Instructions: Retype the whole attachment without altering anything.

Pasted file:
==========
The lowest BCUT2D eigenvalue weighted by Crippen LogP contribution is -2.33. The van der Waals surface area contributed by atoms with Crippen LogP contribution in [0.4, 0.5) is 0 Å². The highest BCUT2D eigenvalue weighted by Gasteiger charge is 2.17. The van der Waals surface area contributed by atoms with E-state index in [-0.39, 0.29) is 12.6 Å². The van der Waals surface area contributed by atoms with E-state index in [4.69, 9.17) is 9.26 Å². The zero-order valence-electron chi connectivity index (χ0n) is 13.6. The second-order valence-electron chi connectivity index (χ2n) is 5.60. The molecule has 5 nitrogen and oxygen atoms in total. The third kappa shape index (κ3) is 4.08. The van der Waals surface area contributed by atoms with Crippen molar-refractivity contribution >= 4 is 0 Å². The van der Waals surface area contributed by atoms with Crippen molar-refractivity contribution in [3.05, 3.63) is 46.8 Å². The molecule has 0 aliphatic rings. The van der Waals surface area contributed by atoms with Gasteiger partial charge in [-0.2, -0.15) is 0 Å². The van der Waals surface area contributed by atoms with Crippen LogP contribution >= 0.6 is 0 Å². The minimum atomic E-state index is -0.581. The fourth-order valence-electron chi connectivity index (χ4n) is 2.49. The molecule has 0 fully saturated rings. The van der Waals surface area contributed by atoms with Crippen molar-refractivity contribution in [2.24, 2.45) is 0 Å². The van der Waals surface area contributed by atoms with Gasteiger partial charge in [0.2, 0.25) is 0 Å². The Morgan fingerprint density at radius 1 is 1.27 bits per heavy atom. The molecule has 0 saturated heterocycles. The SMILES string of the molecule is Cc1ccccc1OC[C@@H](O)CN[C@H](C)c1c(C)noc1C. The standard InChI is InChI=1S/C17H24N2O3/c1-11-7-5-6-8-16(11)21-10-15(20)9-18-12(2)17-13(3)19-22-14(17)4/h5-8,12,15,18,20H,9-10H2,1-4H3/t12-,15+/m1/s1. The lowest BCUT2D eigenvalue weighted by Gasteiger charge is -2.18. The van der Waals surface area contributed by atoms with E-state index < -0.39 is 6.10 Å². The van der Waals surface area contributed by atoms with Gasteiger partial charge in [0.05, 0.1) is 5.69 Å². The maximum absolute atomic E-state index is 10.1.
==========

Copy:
The lowest BCUT2D eigenvalue weighted by Crippen LogP contribution is -2.33. The van der Waals surface area contributed by atoms with Crippen LogP contribution in [0.4, 0.5) is 0 Å². The highest BCUT2D eigenvalue weighted by Gasteiger charge is 2.17. The van der Waals surface area contributed by atoms with E-state index in [-0.39, 0.29) is 12.6 Å². The van der Waals surface area contributed by atoms with E-state index in [4.69, 9.17) is 9.26 Å². The zero-order valence-electron chi connectivity index (χ0n) is 13.6. The second-order valence-electron chi connectivity index (χ2n) is 5.60. The molecule has 5 nitrogen and oxygen atoms in total. The third kappa shape index (κ3) is 4.08. The van der Waals surface area contributed by atoms with Crippen molar-refractivity contribution >= 4 is 0 Å². The van der Waals surface area contributed by atoms with Crippen molar-refractivity contribution in [3.05, 3.63) is 46.8 Å². The molecule has 0 aliphatic rings. The van der Waals surface area contributed by atoms with Gasteiger partial charge in [-0.2, -0.15) is 0 Å². The van der Waals surface area contributed by atoms with Crippen LogP contribution >= 0.6 is 0 Å². The minimum atomic E-state index is -0.581. The fourth-order valence-electron chi connectivity index (χ4n) is 2.49. The molecule has 0 fully saturated rings. The van der Waals surface area contributed by atoms with Crippen molar-refractivity contribution in [2.24, 2.45) is 0 Å². The van der Waals surface area contributed by atoms with Gasteiger partial charge in [0.2, 0.25) is 0 Å². The Morgan fingerprint density at radius 1 is 1.27 bits per heavy atom. The molecule has 0 saturated heterocycles. The SMILES string of the molecule is Cc1ccccc1OC[C@@H](O)CN[C@H](C)c1c(C)noc1C. The standard InChI is InChI=1S/C17H24N2O3/c1-11-7-5-6-8-16(11)21-10-15(20)9-18-12(2)17-13(3)19-22-14(17)4/h5-8,12,15,18,20H,9-10H2,1-4H3/t12-,15+/m1/s1. The lowest BCUT2D eigenvalue weighted by Gasteiger charge is -2.18. The van der Waals surface area contributed by atoms with E-state index < -0.39 is 6.10 Å². The van der Waals surface area contributed by atoms with Gasteiger partial charge in [0.05, 0.1) is 5.69 Å². The maximum absolute atomic E-state index is 10.1.